It has been very easy to convince companies so far. We have worked with Taiwanese companies, as well as European- and US-based companies—there is no difference between countries.

Companies like ATI and NVIDIA have still maintained a distance from Linux. What is the status currently?

ATI hasn’t. They have released the specifications for their hardware, which has allowed an open driver to be written. NVIDIA has its own reasons for doing what it does. I suggest asking them about this if you are interested.

Although binary-only drivers make life easy for the end user, in your opinion, how good are they?

They do not make life easy for end users; they make life harder. My opinion, as well as those of a very large number of Linux kernel contributors, was published last year and can be seen at www.linuxfoundation.org/en/Kernel_Driver_Statement.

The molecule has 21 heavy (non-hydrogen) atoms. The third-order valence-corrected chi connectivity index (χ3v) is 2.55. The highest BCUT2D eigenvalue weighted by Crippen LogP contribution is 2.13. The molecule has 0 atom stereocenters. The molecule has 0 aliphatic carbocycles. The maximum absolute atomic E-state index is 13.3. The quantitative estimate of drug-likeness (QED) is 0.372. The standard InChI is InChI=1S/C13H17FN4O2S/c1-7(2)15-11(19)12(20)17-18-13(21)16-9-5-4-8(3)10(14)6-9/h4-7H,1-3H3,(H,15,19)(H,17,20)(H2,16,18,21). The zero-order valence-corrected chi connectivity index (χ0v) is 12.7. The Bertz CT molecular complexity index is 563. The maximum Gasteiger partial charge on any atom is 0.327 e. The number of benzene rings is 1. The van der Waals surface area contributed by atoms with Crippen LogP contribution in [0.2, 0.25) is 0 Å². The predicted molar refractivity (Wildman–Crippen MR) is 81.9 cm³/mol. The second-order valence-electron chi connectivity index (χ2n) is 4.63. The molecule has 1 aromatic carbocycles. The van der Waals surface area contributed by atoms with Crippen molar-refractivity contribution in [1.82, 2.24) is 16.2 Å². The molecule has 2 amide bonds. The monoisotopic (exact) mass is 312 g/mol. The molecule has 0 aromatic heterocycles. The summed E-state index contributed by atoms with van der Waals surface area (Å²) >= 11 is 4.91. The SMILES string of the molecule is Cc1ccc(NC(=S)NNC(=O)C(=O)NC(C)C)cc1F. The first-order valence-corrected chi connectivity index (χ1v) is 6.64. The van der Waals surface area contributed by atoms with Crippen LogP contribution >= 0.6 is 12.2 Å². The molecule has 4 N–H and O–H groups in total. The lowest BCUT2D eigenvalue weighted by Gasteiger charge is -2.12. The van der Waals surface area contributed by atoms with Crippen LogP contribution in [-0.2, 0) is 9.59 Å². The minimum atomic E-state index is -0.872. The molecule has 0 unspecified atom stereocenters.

What do you say about hacks like ndiswrapper, technically as well as legally?

Technically, ndiswrapper is wonderful. The ability to run a driver written for a different operating system, on Linux, is a wonderful engineering achievement. I can’t say enough good things about that hack, and I love it. Also, from a legal standpoint, there is nothing wrong with it.

As a long-term solution for users to rely on, that’s not a good idea, as remember, the driver was not originally written for, or even tested with, Linux. So it usually does not work as well as a native Linux driver does and can.